Layer upon layer of meaning unravels through striking images which are caught on camera and which, while often ambiguous, nevertheless remain etched in memory, such as that of a black woman, Vanessa Myrie, trudging across frozen ice-fields, frequently stopping to look back and recounting snippets of an autobiographical story. Or the teasing character in "Fantome Afrique" who dances through the empty corridors of a deserted temple and suddenly vanishes, then repeatedly reappears in different locations, leading us somewhere but never arriving. Each film conveys multiple memories and unfinished stories. The eye of the camera roams, catching its subjects by etching them against the intense brown and reds of the landscape of Africa or the mesmeric whites and greys of Iceland. The quiet on/off presence of the dancers who appear live on stage during "True North" is subtle and sensitive. While it doesn't really add much more to the captivating film, Maliphant's calm, cool and fluid choreography is compatible with the meditative aura of Julien's work.

The most convincing collaborative work in this program is "Small Boats," because the dancers and their movement is seamlessly woven into the film content, eliminating any hierarchy between film and dance. The film which opens the piece consists of one long shot in which the camera slowly pans over endless broken hulks of boats tragically piled up on land. This scene then fades to reveal the dancers on stage performing sculptural partnered duets, as if they are the transcended souls of the discarded boats. Passing from live medium to recorded, captured on film, the group of dancers continue on their spiritual journey, appearing in a variety of mystifying locations: sand dunes, a sumptuous palace and the ocean. Although they are allusive, their physicality is always grounded.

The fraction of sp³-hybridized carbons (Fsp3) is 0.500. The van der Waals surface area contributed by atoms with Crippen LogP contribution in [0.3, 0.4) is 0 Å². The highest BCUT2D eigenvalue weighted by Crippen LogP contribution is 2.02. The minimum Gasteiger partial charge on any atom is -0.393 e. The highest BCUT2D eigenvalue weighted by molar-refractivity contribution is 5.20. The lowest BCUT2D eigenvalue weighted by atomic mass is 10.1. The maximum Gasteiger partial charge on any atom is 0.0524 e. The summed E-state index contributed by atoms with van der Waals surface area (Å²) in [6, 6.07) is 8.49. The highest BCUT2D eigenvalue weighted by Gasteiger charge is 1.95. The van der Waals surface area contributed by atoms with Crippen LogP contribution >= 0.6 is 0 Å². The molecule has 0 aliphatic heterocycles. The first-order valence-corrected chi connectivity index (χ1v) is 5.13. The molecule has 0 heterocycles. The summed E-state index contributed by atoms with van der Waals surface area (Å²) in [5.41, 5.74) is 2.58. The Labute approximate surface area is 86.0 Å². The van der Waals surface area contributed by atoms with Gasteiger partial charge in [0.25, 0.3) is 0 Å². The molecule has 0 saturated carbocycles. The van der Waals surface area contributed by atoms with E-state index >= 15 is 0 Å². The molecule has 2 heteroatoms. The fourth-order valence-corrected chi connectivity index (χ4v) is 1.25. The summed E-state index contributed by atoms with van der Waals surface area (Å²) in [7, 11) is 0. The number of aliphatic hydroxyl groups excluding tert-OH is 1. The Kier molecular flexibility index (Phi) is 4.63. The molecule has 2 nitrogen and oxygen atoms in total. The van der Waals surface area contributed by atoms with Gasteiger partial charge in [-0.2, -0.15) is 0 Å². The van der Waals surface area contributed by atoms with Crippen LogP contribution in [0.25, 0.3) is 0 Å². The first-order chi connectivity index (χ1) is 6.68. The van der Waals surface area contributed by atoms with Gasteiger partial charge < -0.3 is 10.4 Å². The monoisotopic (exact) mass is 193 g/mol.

Michael Clark's "Stravinsky Project," comprised of three sections set to some hefty Stravinsky scores, shows how much Clark has grown up as a choreographer. A considerable body of work, the choreography is much more serious and developed than the anarchic posturing of earlier work, the Stravinsky music a far cry from the thrash punk rock bands. However, an evening out watching the Michael Clark Company has lost some of its electricity.

When I watched the program on November 8 at the Barbican Theatre, it was the third section, "I Do," set to "Les Noces," which I enjoyed the most as it shows Clark's reincarnation at its best: the surreal costuming and stage design, the cheeky sense of irony, the homage to ballet and Cunningham technique, and his love of riveting, exhilarating music. An impressive rendition of "Les Noces" by the New London Chamber Choir and soloists is combined with a charismatic performance by the dancers. The bride-to-be emerges from an enormous Russian peasant doll positioned downstage. The striking, statuesque Kate Coyne performs Clark's tilted balletic vocabulary regally and inhabits the stage as if it were her palace. The other dancers flit around her in the pre-nuptial preparations and interpret Stravinsky's distinctive score with confidence and flair. Every component holds its own and in a fabulous finale, Coyne reappears as the surrendering bride teetering underneath an absurdly huge white woollen costume.